Meet the writer Elaina Perpelitt
We recently had the chance to sit down with Elaina Perpelitt, writer of both episode 3 (Innocent) and episode 5 (Tonight).
MyTeeVee: Let's start with an introduction. Who are you?
Elaina Perpelitt: I’m Elaina Perpelitt. I also sometimes write under the name ZK Lowenfels. My first play and upcoming novel are under that name. I’m twenty-one, and I currently live in New York City. I’m originally from Oregon, where I grew up at a boarding school.
MTV: Where did the name ZK Lowenfels come from?
EP: My first writing teacher was my grandmother, Manna Lowenfels, and she also introduced me to my great-grandfather's work (Walter Lowenfels, who was a brilliant poet). Lowenfels is a tribute to her and the fact that I would not be the writer I am without her. I'll let ZK remain a mystery for now, although there is an explanation behind it.
MTV: Do you have any new projects coming up?[/vc_column_text]
EP: I recently sold a short film to Under 1 Roof Productions, and they are shooting this month. It's called I'll Eat You Alive, so you can keep an eye out for that. I also sold a short being shot this summer by Marcus Meisler, which is my first attempt at horror-comedy. It's currently untitled.
I'm hoping to mount my second play, You Probably Won't Die Tomorrow, in New York sometime this year, and my agent is submitting my debut novel, Beautiful Trouble, to publishers this month as well.
MTV: When you say you grew up at a boarding school, how much of your life was there? Were there benefits to growing up how you did?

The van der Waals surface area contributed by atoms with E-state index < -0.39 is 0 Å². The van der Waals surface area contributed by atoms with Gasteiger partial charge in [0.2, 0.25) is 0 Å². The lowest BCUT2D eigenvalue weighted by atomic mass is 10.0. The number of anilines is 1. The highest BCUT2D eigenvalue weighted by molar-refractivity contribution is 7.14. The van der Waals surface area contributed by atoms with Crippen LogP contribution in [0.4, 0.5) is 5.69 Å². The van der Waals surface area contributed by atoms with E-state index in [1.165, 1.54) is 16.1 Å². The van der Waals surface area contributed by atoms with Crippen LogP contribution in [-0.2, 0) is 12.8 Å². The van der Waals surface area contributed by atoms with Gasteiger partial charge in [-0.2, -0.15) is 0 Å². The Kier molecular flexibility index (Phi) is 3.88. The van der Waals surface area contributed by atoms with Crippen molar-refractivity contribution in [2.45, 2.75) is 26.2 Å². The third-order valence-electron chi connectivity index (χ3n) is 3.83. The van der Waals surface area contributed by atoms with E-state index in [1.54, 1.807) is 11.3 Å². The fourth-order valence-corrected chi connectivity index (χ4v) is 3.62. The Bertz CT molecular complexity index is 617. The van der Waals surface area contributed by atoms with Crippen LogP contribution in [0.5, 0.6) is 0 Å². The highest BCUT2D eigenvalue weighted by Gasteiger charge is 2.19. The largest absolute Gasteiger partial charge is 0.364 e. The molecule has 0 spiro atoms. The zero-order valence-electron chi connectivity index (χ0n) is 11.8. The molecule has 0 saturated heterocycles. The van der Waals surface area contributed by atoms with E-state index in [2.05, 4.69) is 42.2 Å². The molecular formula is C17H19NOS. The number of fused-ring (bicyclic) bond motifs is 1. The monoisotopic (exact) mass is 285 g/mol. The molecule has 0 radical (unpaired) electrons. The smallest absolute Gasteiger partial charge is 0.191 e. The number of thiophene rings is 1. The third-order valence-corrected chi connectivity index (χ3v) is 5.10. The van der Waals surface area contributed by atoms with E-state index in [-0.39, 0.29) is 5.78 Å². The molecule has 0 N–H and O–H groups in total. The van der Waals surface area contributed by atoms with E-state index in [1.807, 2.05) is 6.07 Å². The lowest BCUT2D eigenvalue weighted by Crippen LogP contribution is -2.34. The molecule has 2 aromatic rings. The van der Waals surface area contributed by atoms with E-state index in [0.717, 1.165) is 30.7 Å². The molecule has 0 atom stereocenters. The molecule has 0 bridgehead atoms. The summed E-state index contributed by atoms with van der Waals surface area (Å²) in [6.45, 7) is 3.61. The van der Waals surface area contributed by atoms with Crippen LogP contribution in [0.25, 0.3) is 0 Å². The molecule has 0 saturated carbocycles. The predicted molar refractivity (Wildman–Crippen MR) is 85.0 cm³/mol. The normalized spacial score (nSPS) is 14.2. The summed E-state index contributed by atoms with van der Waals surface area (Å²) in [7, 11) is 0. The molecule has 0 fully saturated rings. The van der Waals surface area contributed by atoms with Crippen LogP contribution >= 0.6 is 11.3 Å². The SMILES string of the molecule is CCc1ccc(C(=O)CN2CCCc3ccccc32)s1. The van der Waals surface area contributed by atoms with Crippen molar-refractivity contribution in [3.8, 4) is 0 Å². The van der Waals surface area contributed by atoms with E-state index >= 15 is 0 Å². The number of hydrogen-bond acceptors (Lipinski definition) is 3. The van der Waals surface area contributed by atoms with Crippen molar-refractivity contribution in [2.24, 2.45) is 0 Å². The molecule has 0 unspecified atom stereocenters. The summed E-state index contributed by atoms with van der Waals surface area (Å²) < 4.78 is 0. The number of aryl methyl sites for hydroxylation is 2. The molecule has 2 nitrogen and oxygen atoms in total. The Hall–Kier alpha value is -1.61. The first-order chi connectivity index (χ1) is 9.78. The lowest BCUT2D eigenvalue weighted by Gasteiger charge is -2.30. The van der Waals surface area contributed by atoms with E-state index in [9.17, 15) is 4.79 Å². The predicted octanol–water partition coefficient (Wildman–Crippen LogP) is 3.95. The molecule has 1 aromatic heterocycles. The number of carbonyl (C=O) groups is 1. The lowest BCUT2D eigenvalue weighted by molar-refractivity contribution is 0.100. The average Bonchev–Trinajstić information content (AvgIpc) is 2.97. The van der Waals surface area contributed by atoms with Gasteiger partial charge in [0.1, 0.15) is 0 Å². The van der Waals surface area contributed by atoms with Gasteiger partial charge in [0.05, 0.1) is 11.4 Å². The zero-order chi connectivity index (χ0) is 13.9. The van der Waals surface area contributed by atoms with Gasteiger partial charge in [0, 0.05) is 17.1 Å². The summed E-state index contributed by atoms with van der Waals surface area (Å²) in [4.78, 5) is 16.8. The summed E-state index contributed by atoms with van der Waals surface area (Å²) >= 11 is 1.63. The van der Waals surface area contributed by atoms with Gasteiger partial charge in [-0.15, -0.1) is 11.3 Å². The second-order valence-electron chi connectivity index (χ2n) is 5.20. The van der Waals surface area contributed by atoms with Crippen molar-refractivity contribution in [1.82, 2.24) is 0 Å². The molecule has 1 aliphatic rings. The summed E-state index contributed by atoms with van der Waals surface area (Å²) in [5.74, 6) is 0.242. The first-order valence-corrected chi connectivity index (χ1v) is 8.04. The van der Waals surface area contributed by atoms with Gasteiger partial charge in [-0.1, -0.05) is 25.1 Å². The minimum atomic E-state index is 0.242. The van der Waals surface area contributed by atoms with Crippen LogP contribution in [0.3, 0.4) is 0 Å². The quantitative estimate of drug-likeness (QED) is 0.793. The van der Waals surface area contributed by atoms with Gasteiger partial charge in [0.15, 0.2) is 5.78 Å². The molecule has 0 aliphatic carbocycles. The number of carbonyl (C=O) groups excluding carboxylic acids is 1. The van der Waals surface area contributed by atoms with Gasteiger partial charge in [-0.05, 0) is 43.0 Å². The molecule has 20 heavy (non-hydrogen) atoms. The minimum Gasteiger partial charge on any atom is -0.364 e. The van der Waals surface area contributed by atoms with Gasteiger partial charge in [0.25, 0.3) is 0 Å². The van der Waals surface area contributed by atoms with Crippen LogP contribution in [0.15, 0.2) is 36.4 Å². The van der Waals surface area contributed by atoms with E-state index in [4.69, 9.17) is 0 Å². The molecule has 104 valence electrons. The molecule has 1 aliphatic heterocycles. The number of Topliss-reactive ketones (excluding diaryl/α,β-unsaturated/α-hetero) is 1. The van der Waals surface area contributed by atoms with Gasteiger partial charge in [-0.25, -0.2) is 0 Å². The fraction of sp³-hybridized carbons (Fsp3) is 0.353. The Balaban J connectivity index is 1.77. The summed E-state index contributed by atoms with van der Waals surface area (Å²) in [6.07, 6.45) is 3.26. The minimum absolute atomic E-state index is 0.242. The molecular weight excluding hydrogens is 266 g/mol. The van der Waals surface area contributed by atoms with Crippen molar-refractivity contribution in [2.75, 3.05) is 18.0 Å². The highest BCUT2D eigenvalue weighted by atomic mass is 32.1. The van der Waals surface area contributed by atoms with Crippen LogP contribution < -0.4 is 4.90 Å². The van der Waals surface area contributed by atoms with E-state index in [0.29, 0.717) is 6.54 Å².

EP: My parents graduated from the boarding school, and then stayed on as staff, and then had me. My grandmother also worked there as the librarian. I'd say most of my life up until 16 was spent there. When all the boarding kids went home for breaks, I would stay behind and often fill the hours with massive quantities of books. My mom would take me to the local library and I'd pile them to my eyes. I don't know if I'd be so in love with words if it weren't for that. I also got exposed to a wide variety of cultures from a young age and I now have friends all over the country and the world.
MTV: How did you hear about MATCH?
EP: I heard about MATCH through the Internet, completely by chance.
MTV: What was the process of submitting like for you? By that, I mean, what did you think might happen? Hope would happen? Did you have any expectation at all?
EP: I didn't think too much of it, really. I'd written these shorts for directing students at film school, hoping someone would shoot them, and no one did. But I read the description for Match and I was like, "Oh, this is me. This is the kind of stuff I do." So I was a little bit hopeful, but definitely didn't think one or both of my scripts would get chosen.
MTV: Innocent deals with some very intense, very real issues that young people face on a daily basis, and that most people are afraid to even talk about. Does it take courage to put stories like this out there?
EP: Like Allie, I was also twelve when I entered high school and I also struggled with her social anxieties and self-harm. I used to be terrified to write about anything personal, anything that would expose myself, especially any part of myself that was still vulnerable - and then I saw an interview with filmmaker Catherine Breillat in which she spoke about being fearless as an artist. It inspired me to let go of the limits I’d placed on my own imagination, the fear of being judged or exposed, what my friends would think, what my parents would think. Writing anything that scares me now... that’s sort of how I can tell it’s good. Allie is, in a lot of ways, a lot of what I wish I could’ve been. She has the strength to speak up to Daniel. I was struggling with the same issues that she has in her mind, but I was never able to articulate it at the time; I was completely internal. This piece was my way of saying it, and my goal – my hope, really – is that someone will see it, and feel seen by it. Feel less invisible. Feel less alone.
MTV: So, you actually started high school at 12? One can only imagine the day-to-day of that. Was there a saving grace to having to deal with the anxieties and self-harm?